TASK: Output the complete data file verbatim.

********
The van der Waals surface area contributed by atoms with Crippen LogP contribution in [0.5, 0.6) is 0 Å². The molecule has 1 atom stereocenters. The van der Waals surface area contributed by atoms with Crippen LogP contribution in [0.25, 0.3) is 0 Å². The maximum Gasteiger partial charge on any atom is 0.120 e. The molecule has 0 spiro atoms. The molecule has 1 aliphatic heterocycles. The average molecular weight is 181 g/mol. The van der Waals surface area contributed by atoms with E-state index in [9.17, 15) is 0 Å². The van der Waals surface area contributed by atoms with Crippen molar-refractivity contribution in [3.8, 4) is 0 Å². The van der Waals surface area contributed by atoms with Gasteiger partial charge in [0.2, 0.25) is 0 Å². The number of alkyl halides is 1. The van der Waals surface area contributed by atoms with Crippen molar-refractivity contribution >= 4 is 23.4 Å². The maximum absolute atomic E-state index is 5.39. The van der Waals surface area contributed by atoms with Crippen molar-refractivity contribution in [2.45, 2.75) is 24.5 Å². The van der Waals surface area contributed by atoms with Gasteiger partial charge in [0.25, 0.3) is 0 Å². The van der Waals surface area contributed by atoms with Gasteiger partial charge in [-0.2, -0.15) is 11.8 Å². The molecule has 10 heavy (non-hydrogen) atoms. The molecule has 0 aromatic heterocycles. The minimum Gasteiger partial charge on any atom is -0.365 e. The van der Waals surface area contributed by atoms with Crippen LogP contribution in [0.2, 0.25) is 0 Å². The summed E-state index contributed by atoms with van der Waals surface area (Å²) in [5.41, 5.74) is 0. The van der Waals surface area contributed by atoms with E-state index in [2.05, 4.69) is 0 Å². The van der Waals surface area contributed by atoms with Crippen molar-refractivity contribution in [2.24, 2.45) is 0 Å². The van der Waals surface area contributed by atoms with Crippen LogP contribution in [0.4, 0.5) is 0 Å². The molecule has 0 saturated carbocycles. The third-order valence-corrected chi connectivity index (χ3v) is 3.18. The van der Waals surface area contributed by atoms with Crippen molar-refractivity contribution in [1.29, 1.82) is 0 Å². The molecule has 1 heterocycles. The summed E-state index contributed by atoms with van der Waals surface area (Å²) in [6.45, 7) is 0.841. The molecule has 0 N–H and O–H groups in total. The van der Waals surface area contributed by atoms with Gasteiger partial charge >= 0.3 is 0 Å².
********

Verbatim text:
The van der Waals surface area contributed by atoms with Crippen LogP contribution in [0.5, 0.6) is 0 Å². The molecule has 1 atom stereocenters. The van der Waals surface area contributed by atoms with Crippen LogP contribution in [0.25, 0.3) is 0 Å². The maximum Gasteiger partial charge on any atom is 0.120 e. The molecule has 0 spiro atoms. The molecule has 1 aliphatic heterocycles. The average molecular weight is 181 g/mol. The van der Waals surface area contributed by atoms with E-state index in [9.17, 15) is 0 Å². The van der Waals surface area contributed by atoms with Crippen molar-refractivity contribution in [3.8, 4) is 0 Å². The van der Waals surface area contributed by atoms with Gasteiger partial charge in [0.2, 0.25) is 0 Å². The number of alkyl halides is 1. The van der Waals surface area contributed by atoms with Crippen molar-refractivity contribution >= 4 is 23.4 Å². The maximum absolute atomic E-state index is 5.39. The van der Waals surface area contributed by atoms with Crippen molar-refractivity contribution in [2.45, 2.75) is 24.5 Å². The van der Waals surface area contributed by atoms with Gasteiger partial charge in [0.25, 0.3) is 0 Å². The van der Waals surface area contributed by atoms with Gasteiger partial charge in [-0.2, -0.15) is 11.8 Å². The molecule has 10 heavy (non-hydrogen) atoms. The molecule has 0 aromatic heterocycles. The minimum Gasteiger partial charge on any atom is -0.365 e. The van der Waals surface area contributed by atoms with Crippen LogP contribution in [0.2, 0.25) is 0 Å². The summed E-state index contributed by atoms with van der Waals surface area (Å²) in [5.41, 5.74) is 0. The van der Waals surface area contributed by atoms with E-state index in [2.05, 4.69) is 0 Å². The van der Waals surface area contributed by atoms with Crippen molar-refractivity contribution in [2.24, 2.45) is 0 Å². The van der Waals surface area contributed by atoms with Crippen LogP contribution in [0.4, 0.5) is 0 Å². The molecule has 0 saturated carbocycles. The third-order valence-corrected chi connectivity index (χ3v) is 3.18. The van der Waals surface area contributed by atoms with Crippen molar-refractivity contribution in [1.29, 1.82) is 0 Å². The molecule has 1 heterocycles. The summed E-state index contributed by atoms with van der Waals surface area (Å²) in [6.45, 7) is 0.841. The molecule has 0 N–H and O–H groups in total. The van der Waals surface area contributed by atoms with Gasteiger partial charge >= 0.3 is 0 Å².